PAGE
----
Croesus, king of Lydia, consulted Delphi before attacking Persia, and according to Herodotus was advised: “If you cross the river, a great empire will be destroyed”. Believing the response favorable, Croesus attacked, but it was his own empire that ultimately was destroyed by the Persians. (WikiPedia “Oracle” page.)

How can people be duped by false government-religion working in tandem? Religion doesn’t have an oracle to consult. No, but the state always has ruling-elite-handlers who know what the vassals ought to think and do. Figure into the modern mix the main stream media, and we have our modern day oracle piped into our dens.

In his day, Richard M. Weaver, called the government-media cooperative “the great stereopticon.”

Weaver gives the name “The Great Stereopticon” to “the technologically enhanced thought control to which we are subjected by newspapers, film, radio, and television.” [I’m sure Weaver would add the Internet if he were writing today instead of in 1948.] (see Brother André Marie, below.)

Here, notably, Weaver echoes the sentiments of C. S. Lewis in his book The Abolition of Man (which was written nearly contemporaneously with Ideas Have Consequences), and anticipates the modern critique of consumerism. (see Weaver, below.)

“Consulting the Oracle” by John William Waterhouse – 1884 WikiMedia Commons public domain

Consider this example of “a modern day oracle” speaking —

In November of 2015, a National Park policeman approached the tour group I was leading on the grassy knoll of Bunker Hill in Boston. He demanded I stop teaching about the battle that had been fought there in 1775, and drew his ticket book (not his revolver) and threatened to write me up for “illegal guiding,” a crime unknown in statutory law and a term new to Landmark Events, our history tour company.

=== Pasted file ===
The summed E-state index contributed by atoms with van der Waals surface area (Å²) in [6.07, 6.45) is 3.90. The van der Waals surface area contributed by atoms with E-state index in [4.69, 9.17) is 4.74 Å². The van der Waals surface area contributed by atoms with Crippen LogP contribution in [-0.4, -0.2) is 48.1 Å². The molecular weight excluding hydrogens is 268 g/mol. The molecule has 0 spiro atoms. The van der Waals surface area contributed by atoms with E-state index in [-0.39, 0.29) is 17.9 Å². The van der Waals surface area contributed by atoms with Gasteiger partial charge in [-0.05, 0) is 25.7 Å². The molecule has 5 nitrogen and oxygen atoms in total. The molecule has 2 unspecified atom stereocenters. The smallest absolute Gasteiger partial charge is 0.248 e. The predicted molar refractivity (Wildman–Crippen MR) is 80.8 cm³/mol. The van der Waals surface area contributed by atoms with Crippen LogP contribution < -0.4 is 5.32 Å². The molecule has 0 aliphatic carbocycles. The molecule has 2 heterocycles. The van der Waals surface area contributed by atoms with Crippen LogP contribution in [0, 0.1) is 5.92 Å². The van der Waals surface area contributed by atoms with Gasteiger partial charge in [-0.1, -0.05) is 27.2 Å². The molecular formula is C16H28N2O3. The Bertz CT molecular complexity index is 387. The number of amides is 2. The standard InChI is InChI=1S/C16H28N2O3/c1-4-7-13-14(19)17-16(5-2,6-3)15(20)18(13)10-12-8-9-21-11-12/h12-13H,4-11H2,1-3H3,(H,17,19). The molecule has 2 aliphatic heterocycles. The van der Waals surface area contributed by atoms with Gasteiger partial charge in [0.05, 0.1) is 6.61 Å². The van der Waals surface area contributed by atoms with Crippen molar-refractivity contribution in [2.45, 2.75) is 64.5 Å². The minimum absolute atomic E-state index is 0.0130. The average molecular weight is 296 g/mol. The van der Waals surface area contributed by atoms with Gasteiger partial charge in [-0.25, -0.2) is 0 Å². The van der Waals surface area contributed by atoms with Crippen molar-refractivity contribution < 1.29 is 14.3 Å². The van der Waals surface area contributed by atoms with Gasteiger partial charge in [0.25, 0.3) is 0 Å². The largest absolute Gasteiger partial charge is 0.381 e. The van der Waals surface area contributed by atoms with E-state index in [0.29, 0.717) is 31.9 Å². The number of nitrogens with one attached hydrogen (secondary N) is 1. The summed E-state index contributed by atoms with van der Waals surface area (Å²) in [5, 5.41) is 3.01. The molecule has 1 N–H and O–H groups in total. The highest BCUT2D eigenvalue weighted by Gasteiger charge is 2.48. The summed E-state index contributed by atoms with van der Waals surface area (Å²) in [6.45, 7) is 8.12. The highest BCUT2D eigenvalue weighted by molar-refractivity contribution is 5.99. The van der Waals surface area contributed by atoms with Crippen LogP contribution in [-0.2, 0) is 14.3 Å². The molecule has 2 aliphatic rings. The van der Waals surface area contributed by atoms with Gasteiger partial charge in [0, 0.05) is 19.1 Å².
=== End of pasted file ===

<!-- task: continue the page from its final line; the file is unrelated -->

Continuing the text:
We had been there a number of times in previous years and until now had always received a warm welcome and at least indifference over my lecturing about the battle on the grounds around the monument. I lecture using a headset transmitter while our guests have unobtrusive receivers and ear buds so we don’t disturb non-group members who may also be visiting the site. Unlike our groups, most people just visit the history center, climb the steps of the massive obelisk that commemorates the battle, and then move on. The National Park Service (NPS) personnel help people inside the monument and museum and run the gift store.

The president of our company…gently informed the irate guard that the NPS police and interpreters, indeed, work for us, the American people. In response, the guard threatened to ticket him and all our guests. In the end, the park rangers could neither provide a guide for us nor allow us to continue.